Thank you so much for your congratulations on the Nobel Prize. I can answer one of your points. The DNA chains in the double
helix run in opposite directions, so there is no problem chemically about joining up an inversion. However, as you point
out, an inversion made at random will usually inactivate two genes (one at each end) and this may be why they have not been
found in phages and in E. coli.
In higher organisms one possible explanation is that the DNA is not one very long chain per chromosome, but a series of discrete
DNA molecules joined by non-DNA (protein?) links. It may be that inversions only occur at these links. If so, a study of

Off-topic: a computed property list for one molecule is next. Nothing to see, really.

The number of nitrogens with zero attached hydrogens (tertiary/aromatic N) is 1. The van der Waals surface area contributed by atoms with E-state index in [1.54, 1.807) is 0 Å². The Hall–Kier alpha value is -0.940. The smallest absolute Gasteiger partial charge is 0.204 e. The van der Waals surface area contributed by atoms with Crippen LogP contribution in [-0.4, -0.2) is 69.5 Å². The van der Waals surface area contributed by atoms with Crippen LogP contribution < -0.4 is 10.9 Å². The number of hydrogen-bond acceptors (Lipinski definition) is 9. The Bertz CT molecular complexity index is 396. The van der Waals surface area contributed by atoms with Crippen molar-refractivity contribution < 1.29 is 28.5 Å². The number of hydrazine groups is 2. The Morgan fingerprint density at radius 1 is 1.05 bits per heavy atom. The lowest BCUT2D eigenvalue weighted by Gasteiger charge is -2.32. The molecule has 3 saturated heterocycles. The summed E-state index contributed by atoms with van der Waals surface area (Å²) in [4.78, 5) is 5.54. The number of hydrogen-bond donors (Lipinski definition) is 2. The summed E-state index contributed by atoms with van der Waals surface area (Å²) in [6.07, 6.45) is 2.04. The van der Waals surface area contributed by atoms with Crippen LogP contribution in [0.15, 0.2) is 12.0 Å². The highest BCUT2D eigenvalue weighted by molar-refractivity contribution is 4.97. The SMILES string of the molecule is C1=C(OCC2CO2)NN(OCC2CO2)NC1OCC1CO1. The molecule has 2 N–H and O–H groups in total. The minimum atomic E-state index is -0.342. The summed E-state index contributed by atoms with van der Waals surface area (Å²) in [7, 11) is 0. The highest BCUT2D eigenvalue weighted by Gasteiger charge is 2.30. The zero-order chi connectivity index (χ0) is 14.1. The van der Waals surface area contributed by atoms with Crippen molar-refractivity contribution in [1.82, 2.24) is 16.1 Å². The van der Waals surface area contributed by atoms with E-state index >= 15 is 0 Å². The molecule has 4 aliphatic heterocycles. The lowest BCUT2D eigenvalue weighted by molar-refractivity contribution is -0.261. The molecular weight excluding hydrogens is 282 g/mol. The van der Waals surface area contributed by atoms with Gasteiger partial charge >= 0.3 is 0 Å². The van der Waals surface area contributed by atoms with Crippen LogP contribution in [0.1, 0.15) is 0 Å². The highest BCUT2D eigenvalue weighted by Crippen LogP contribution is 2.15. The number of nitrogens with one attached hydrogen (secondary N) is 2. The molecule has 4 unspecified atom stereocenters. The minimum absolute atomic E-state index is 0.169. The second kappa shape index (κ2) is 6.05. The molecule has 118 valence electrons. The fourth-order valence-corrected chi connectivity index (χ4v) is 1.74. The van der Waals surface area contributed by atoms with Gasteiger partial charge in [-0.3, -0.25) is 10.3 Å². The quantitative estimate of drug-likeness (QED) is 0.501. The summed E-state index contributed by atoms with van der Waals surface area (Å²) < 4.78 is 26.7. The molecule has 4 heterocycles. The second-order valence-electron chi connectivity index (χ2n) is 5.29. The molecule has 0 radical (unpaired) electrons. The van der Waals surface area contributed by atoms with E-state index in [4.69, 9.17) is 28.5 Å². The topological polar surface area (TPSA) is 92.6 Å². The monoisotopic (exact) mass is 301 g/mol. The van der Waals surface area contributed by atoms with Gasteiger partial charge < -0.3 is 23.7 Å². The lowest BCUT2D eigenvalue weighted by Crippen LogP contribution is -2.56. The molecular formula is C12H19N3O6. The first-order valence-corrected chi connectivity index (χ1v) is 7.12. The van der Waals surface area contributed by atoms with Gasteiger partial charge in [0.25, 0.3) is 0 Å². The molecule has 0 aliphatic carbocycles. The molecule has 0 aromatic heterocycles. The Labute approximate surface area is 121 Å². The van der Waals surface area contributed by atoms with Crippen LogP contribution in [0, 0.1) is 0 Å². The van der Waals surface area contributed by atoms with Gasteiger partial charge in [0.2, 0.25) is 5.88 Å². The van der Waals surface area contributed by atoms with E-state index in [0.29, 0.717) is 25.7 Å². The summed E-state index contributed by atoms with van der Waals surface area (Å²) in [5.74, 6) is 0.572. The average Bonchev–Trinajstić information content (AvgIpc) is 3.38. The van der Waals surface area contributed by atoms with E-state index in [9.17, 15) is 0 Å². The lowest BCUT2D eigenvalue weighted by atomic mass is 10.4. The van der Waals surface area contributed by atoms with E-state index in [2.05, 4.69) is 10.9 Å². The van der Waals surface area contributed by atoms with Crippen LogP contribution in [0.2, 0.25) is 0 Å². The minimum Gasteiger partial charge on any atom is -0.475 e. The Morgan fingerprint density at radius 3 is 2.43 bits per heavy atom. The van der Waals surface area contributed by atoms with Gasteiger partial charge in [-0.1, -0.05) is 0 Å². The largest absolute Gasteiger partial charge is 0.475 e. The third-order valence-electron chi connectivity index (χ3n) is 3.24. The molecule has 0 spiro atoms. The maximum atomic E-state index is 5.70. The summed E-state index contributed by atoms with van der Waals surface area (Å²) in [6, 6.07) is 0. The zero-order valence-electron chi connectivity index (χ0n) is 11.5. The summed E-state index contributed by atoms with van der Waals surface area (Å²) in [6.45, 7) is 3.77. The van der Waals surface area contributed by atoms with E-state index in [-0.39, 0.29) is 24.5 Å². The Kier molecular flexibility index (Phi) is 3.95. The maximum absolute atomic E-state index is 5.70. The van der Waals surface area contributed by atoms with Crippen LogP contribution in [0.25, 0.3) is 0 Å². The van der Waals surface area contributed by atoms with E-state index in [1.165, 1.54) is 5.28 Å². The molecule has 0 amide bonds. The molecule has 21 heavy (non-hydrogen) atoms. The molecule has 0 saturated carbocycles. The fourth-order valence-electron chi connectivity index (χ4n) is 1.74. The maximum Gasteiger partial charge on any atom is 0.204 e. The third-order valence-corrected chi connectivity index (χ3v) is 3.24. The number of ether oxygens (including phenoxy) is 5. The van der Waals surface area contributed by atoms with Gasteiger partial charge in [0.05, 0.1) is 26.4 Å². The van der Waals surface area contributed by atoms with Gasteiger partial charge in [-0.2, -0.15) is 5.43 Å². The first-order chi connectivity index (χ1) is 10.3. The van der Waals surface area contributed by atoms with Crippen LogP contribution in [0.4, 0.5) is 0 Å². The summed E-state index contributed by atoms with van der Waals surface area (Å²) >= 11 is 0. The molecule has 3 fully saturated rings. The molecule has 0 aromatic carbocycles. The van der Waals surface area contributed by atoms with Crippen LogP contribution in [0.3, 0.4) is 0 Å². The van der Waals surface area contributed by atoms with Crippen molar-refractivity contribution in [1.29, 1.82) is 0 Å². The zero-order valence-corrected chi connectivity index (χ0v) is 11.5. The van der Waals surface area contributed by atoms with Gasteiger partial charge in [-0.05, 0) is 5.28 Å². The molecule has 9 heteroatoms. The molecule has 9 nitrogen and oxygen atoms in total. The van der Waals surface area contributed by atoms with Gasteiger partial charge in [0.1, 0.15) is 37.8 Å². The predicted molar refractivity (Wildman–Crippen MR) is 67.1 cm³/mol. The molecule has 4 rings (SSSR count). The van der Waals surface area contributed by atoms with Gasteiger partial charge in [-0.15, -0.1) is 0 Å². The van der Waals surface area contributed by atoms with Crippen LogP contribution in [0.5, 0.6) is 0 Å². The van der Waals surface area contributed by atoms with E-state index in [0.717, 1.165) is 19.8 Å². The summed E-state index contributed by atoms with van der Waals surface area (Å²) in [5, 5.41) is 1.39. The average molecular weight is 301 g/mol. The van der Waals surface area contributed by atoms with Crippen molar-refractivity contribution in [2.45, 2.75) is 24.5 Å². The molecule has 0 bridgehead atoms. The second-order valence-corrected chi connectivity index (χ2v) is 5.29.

inversions might show where the links are. I can't say I like this, but then we know so little about the structure of
The nest-building by wasps sounds rather fun. It is not unlike a problem which is still in front of us -- the order of assembly
of subunits on the (icosohedral) surface of a small virus. I am really quite surprised at Davis's results and would like
to hear more about them.